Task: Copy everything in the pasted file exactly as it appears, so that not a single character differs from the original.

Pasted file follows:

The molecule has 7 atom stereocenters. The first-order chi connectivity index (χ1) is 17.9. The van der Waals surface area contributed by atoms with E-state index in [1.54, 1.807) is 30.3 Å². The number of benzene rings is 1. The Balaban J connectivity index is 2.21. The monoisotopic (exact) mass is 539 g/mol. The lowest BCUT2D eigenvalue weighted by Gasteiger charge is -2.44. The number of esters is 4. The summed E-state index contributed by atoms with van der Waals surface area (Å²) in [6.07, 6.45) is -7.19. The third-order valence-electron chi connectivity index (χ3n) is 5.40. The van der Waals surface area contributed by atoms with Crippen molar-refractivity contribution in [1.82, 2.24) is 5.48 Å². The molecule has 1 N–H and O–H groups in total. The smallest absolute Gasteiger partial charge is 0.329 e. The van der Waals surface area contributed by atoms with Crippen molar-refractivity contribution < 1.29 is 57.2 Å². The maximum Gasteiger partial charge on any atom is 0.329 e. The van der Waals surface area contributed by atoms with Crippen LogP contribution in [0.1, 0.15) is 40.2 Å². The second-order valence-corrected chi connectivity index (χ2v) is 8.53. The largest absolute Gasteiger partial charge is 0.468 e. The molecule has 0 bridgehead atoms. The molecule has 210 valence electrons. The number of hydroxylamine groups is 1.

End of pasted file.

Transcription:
The molecule has 7 atom stereocenters. The first-order chi connectivity index (χ1) is 17.9. The van der Waals surface area contributed by atoms with E-state index in [1.54, 1.807) is 30.3 Å². The number of benzene rings is 1. The Balaban J connectivity index is 2.21. The monoisotopic (exact) mass is 539 g/mol. The lowest BCUT2D eigenvalue weighted by Gasteiger charge is -2.44. The number of esters is 4. The summed E-state index contributed by atoms with van der Waals surface area (Å²) in [6.07, 6.45) is -7.19. The third-order valence-electron chi connectivity index (χ3n) is 5.40. The van der Waals surface area contributed by atoms with Crippen molar-refractivity contribution in [1.82, 2.24) is 5.48 Å². The molecule has 1 N–H and O–H groups in total. The smallest absolute Gasteiger partial charge is 0.329 e. The van der Waals surface area contributed by atoms with Crippen molar-refractivity contribution < 1.29 is 57.2 Å². The maximum Gasteiger partial charge on any atom is 0.329 e. The van der Waals surface area contributed by atoms with Crippen LogP contribution in [0.1, 0.15) is 40.2 Å². The second-order valence-corrected chi connectivity index (χ2v) is 8.53. The largest absolute Gasteiger partial charge is 0.468 e. The molecule has 0 bridgehead atoms. The molecule has 210 valence electrons. The number of hydroxylamine groups is 1.